Abstract: San Francisco and California as a whole became a catalyst for launching the Women’s Suffrage movement. Pitting the formation and growth of equality movements against Eastern “New World” settlements and communities, none can quite keep up with the pace at which the Bay Area accepted Gender Equality as the norm.
Two distinct discourses of Gender Relations and Race Relations exist within the United States. As far as the formation of new cultures and cities goes, there seems to be a fairly safe start date and end date of the struggle of women in 18th-20th century America. The start date would be the arrival. Naturally, the creation of new social structure necessitates a reforming of traditional roles which will be seen in the founding of the colonies in places like Roanoke and Plymouth Rock, as well as in the Gold Rush cultures of the Southern Mines.
The end date, for the purpose of keeping this essay manageable and within the time period, can be set as a major milestone for women’s rights and American gender relations as a whole, Women’s Suffrage. The intent of this essay is not to make the argument that women’s victory in earning the right to vote is the logical conclusion of any issues in gender relations, but that it’s a very specific event which was measured in every state to chronicle the changes in the way women and men interacted, and how the social standing of women grew from earlier times.
When settlers came over from England in the colonial era, the crews were mostly men. Looking at the Mayflower original passenger list, commissioned by Gov. William Bradford, only 18 women came, and of those all were married to one of the men aboard. In Roanoke, the numbers came out to be very similar. According to the National Parks service, which did it’s best to compile numbers of settlers from old documents (none of which could be found at the time this was written sadly), only 17 women were included in the original 1587 settler count. For simplicity, we’ll place the aggregate timing of these arrivals at around 1600, give or take a few years. Because it seemed to be exclusively married women in the colonies at this time, it wouldn’t seem that women had much room to maneuver or create their own lives in this built and experience landscapes. It would seem that for a woman to exist in this new world necessitated her to live in the shadow and footsteps of her husband who was surely viewed as a true pioneer and hero.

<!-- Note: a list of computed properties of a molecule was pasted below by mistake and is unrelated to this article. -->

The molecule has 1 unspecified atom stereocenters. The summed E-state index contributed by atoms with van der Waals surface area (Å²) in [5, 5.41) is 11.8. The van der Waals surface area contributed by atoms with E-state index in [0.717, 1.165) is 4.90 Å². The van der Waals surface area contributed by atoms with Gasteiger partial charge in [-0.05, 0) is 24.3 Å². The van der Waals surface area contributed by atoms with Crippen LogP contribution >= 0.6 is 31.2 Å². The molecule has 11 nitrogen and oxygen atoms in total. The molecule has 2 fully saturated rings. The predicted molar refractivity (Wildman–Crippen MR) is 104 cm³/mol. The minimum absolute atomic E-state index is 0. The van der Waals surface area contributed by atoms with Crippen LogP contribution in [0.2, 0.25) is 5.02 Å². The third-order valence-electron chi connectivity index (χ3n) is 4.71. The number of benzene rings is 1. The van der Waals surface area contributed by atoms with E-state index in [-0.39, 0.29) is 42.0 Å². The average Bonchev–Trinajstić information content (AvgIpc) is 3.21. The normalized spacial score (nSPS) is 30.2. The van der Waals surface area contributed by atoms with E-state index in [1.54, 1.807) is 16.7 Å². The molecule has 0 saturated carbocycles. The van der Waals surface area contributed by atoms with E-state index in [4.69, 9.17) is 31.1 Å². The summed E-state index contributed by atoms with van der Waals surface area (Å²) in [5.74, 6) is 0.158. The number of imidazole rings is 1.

The breakdown of genders who sped to California to take part in the Gold Rush is very similar to that of the original settlement of the American colonies. In her book Roaring Camp about the southern mines of the Gold Rush, Susan Lee Johnson repeatedly refers back to the “skewed sex ratios in the diggings.” (Johnson 2000 101) Not only were few women around at the time of the diggings, but also the gender roles seemed to be fairly backwards, at least in the eyes of many of the men of the Gold Rush. Edmund Booth wrote to his wife in 1850 that “Cal. is a world upside down–nothing like home comforts and home joys.” (Booth 1953 31) Because of the lack of women in these camps, Johnson notes that men would often take on these roles of cooking and domestic work, but she also alludes to the idea that these female roles were passed off to the men of color living with the white men of the mines. Johnson says, “In everyday events like these, where men of color performed tasks white men associated with white women, Gold Rush race relations became gender relations as well.” (Johnson 113)